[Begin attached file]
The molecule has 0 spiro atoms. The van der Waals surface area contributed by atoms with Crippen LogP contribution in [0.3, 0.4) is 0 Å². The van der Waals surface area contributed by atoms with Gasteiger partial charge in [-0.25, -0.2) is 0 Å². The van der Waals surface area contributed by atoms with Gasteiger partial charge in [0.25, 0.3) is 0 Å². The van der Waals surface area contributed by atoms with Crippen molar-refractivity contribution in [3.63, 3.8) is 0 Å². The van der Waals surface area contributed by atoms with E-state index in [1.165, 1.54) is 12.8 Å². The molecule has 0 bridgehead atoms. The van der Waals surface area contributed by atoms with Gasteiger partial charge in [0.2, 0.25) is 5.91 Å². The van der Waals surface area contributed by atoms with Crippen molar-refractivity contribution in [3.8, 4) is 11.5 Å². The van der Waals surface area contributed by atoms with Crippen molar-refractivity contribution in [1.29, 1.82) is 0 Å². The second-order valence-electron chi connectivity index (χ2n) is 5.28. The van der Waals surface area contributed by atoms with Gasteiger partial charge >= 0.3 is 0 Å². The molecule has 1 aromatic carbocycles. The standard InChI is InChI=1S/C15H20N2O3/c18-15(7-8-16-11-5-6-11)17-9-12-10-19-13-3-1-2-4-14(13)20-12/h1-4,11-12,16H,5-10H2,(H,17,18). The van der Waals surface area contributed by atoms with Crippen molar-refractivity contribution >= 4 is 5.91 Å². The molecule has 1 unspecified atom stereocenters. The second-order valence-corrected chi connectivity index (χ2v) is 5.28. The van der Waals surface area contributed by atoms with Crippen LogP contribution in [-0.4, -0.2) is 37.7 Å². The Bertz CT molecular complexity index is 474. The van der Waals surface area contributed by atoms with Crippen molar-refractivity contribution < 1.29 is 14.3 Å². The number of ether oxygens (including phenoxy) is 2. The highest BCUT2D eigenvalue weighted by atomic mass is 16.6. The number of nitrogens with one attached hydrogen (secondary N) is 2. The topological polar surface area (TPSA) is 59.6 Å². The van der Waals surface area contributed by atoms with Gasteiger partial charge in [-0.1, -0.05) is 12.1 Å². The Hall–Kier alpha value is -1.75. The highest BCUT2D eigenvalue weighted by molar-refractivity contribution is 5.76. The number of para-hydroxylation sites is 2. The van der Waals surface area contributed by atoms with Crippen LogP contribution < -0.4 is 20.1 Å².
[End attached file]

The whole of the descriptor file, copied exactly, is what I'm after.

The molecule has 0 spiro atoms. The van der Waals surface area contributed by atoms with Crippen LogP contribution in [0.3, 0.4) is 0 Å². The van der Waals surface area contributed by atoms with Gasteiger partial charge in [-0.25, -0.2) is 0 Å². The van der Waals surface area contributed by atoms with Gasteiger partial charge in [0.25, 0.3) is 0 Å². The van der Waals surface area contributed by atoms with Crippen molar-refractivity contribution in [3.63, 3.8) is 0 Å². The van der Waals surface area contributed by atoms with E-state index in [1.165, 1.54) is 12.8 Å². The molecule has 0 bridgehead atoms. The van der Waals surface area contributed by atoms with Gasteiger partial charge in [0.2, 0.25) is 5.91 Å². The van der Waals surface area contributed by atoms with Crippen molar-refractivity contribution in [3.8, 4) is 11.5 Å². The van der Waals surface area contributed by atoms with Crippen molar-refractivity contribution in [1.29, 1.82) is 0 Å². The second-order valence-electron chi connectivity index (χ2n) is 5.28. The van der Waals surface area contributed by atoms with Gasteiger partial charge >= 0.3 is 0 Å². The molecule has 1 aromatic carbocycles. The standard InChI is InChI=1S/C15H20N2O3/c18-15(7-8-16-11-5-6-11)17-9-12-10-19-13-3-1-2-4-14(13)20-12/h1-4,11-12,16H,5-10H2,(H,17,18). The van der Waals surface area contributed by atoms with Crippen molar-refractivity contribution >= 4 is 5.91 Å². The molecule has 1 unspecified atom stereocenters. The second-order valence-corrected chi connectivity index (χ2v) is 5.28. The van der Waals surface area contributed by atoms with Crippen LogP contribution in [-0.4, -0.2) is 37.7 Å². The Bertz CT molecular complexity index is 474. The van der Waals surface area contributed by atoms with Crippen molar-refractivity contribution < 1.29 is 14.3 Å². The number of ether oxygens (including phenoxy) is 2. The highest BCUT2D eigenvalue weighted by atomic mass is 16.6. The number of nitrogens with one attached hydrogen (secondary N) is 2. The topological polar surface area (TPSA) is 59.6 Å². The van der Waals surface area contributed by atoms with Gasteiger partial charge in [-0.1, -0.05) is 12.1 Å². The Hall–Kier alpha value is -1.75. The highest BCUT2D eigenvalue weighted by molar-refractivity contribution is 5.76. The number of para-hydroxylation sites is 2. The van der Waals surface area contributed by atoms with Crippen LogP contribution < -0.4 is 20.1 Å².